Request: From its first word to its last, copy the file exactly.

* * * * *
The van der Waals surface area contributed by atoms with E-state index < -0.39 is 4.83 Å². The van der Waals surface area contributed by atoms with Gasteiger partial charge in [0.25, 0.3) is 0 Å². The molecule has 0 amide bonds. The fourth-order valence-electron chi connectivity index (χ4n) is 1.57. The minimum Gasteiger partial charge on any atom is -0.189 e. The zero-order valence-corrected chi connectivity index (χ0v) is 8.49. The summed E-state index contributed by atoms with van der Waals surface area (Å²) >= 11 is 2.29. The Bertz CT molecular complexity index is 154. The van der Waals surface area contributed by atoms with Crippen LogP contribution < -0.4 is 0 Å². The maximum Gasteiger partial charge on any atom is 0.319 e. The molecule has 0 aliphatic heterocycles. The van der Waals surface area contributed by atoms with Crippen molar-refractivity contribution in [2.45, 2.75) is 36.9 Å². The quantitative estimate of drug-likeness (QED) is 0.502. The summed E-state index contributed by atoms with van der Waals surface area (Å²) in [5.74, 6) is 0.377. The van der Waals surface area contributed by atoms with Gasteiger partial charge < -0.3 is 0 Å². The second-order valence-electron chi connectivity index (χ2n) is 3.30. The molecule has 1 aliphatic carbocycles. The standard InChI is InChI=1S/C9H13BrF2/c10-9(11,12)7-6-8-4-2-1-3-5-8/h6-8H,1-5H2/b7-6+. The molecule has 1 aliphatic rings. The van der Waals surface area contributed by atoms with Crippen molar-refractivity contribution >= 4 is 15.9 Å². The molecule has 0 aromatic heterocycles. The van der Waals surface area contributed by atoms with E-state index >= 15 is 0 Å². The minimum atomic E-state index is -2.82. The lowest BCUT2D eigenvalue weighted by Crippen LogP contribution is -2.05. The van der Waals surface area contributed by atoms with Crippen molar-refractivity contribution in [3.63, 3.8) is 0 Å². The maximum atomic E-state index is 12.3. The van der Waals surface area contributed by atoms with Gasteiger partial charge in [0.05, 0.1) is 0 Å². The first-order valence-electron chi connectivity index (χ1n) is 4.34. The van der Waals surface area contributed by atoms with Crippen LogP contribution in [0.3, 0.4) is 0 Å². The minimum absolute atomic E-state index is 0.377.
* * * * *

The van der Waals surface area contributed by atoms with E-state index < -0.39 is 4.83 Å². The van der Waals surface area contributed by atoms with Gasteiger partial charge in [0.25, 0.3) is 0 Å². The molecule has 0 amide bonds. The fourth-order valence-electron chi connectivity index (χ4n) is 1.57. The minimum Gasteiger partial charge on any atom is -0.189 e. The zero-order valence-corrected chi connectivity index (χ0v) is 8.49. The summed E-state index contributed by atoms with van der Waals surface area (Å²) >= 11 is 2.29. The Bertz CT molecular complexity index is 154. The van der Waals surface area contributed by atoms with Crippen LogP contribution < -0.4 is 0 Å². The maximum Gasteiger partial charge on any atom is 0.319 e. The molecule has 0 aliphatic heterocycles. The van der Waals surface area contributed by atoms with Crippen molar-refractivity contribution in [2.45, 2.75) is 36.9 Å². The quantitative estimate of drug-likeness (QED) is 0.502. The summed E-state index contributed by atoms with van der Waals surface area (Å²) in [5.74, 6) is 0.377. The van der Waals surface area contributed by atoms with Gasteiger partial charge < -0.3 is 0 Å². The second-order valence-electron chi connectivity index (χ2n) is 3.30. The molecule has 1 aliphatic carbocycles. The standard InChI is InChI=1S/C9H13BrF2/c10-9(11,12)7-6-8-4-2-1-3-5-8/h6-8H,1-5H2/b7-6+. The molecule has 1 aliphatic rings. The van der Waals surface area contributed by atoms with Crippen molar-refractivity contribution >= 4 is 15.9 Å². The molecule has 0 aromatic heterocycles. The van der Waals surface area contributed by atoms with E-state index >= 15 is 0 Å². The minimum atomic E-state index is -2.82. The lowest BCUT2D eigenvalue weighted by Crippen LogP contribution is -2.05. The van der Waals surface area contributed by atoms with Crippen molar-refractivity contribution in [3.63, 3.8) is 0 Å². The maximum atomic E-state index is 12.3. The van der Waals surface area contributed by atoms with Gasteiger partial charge in [0.05, 0.1) is 0 Å². The first-order valence-electron chi connectivity index (χ1n) is 4.34. The van der Waals surface area contributed by atoms with Crippen LogP contribution in [0.3, 0.4) is 0 Å². The minimum absolute atomic E-state index is 0.377.